One of the postwar era's most successful actors, Gregory Peck was long the moral conscience of the silver screen; almost without exception, his performances embodied the virtues of strength, conviction, and intelligence so highly valued by American audiences. As the studios' iron grip on Hollywood began to loosen, he also emerged among the very first stars to declare his creative independence, working almost solely in movies of his own choosing. Born April 5, 1916, in La Jolla, CA, Peck worked as a truck driver before attending Berkeley, where he first began acting. He later relocated to New York City and was a barker at the 1939 World's Fair. He soon won a two-year contract with the Neighborhood Playhouse. His first professional work was in association with a 1942 Katherine Cornell/Guthrie McClintic ensemble Broadway production of The Morning Star. There Peck was spotted by David O. Selznick, for whom he screen-tested, only to be turned down. Over the next year, he played a double role in The Willow and I, fielding and rejecting the occasional film offer. Finally, in 1943, he accepted a role in Days of Glory, appearing opposite then-fiancée Tamara Toumanova.
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While the picture itself was largely dismissed, Peck found himself at the center of a studio bidding war. He finally signed with 20th Century Fox, who cast him in 1944's The Keys of the Kingdom - a turn for which he snagged his first of many Oscar nods. From the outset, he enjoyed unique leverage as a performer; he refused to sign a long-term contract with any one studio, and selected all of his scripts himself. For MGM, he starred in 1945's The Valley of Decision, a major hit. Even more impressive was the follow-up, Alfred Hitchcock's Spellbound, which co-starred Ingrid Bergman. Peck scored a rousing success with 1946's The Yearling (which brought him his second Academy Award nomination) and followed this up with another smash, King Vidor's Duel in the Sun. His third Oscar nomination arrived via Elia Kazan's 1947 social drama Gentleman's Agreement, a meditation on anti-Semitism which won Best Picture honors. For the follow-up, Peck reunited with Hitchcock for The Paradine Case, one of the few flops on either's resumé. He returned in 1948 with a William Wellman Western, Yellow Sky, before signing for a pair of films with director Henry King, Twelve O'Clock High (earning Best Actor laurels from the New York critics and his fourth Oscar nod) and The Gunfighter.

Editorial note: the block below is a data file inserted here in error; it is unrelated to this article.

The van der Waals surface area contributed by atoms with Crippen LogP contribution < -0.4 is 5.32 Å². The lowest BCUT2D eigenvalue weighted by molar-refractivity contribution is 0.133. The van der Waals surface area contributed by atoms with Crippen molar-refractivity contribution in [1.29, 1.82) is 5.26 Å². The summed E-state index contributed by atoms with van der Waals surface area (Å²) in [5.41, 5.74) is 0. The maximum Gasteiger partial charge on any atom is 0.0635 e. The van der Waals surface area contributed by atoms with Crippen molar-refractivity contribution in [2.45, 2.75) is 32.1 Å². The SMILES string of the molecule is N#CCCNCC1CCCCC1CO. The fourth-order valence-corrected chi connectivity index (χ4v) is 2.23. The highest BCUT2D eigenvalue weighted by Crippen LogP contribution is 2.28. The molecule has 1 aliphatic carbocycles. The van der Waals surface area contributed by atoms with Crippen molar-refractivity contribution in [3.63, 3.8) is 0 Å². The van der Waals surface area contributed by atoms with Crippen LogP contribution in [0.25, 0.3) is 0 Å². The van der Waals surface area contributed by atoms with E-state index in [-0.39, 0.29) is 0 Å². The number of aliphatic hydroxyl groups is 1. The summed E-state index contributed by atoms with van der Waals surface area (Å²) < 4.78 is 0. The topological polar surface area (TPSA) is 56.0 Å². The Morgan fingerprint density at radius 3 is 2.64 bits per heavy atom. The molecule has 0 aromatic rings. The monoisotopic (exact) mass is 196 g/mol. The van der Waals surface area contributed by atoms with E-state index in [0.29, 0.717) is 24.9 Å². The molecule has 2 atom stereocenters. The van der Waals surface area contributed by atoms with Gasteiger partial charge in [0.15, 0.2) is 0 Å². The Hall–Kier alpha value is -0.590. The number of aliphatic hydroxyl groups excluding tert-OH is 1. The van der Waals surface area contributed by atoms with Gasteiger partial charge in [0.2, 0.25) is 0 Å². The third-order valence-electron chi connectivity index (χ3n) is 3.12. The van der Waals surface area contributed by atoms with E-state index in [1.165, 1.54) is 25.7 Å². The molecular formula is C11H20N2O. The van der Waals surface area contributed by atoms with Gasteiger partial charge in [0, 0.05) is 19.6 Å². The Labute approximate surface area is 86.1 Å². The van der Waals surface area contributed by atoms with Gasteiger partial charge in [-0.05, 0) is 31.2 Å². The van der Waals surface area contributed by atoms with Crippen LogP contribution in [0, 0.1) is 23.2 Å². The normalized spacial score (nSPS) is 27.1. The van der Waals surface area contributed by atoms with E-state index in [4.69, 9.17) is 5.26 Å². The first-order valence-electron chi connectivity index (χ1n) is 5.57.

After Captain Horatio Hornblower, Peck appeared in the Biblical epic David and Bathsheba, one of 1951's biggest box-office hits. Upon turning down High Noon, he starred in The Snows of Kilimanjaro. To earn a tax exemption, he spent the next 18 months in Europe, there shooting 1953's Roman Holiday for William Wyler. After filming 1954's Night People, Peck traveled to Britain, where he starred in a pair of features for Rank -- The Million Pound Note and The Purple Plain -- neither of which performed well at the box office; however, upon returning stateside he starred in the smash The Man in the Gray Flannel Suit. The 1958 Western The Big Country was his next major hit, and he quickly followed it with another, The Bravados. Few enjoyed Peck's portrayal of F. Scott Fitzgerald in 1959's Beloved Infidel, but the other two films he made that year, the Korean War drama Pork Chop Hill and Stanley Kramer's post-apocalyptic nightmare On the Beach, were both much more successful.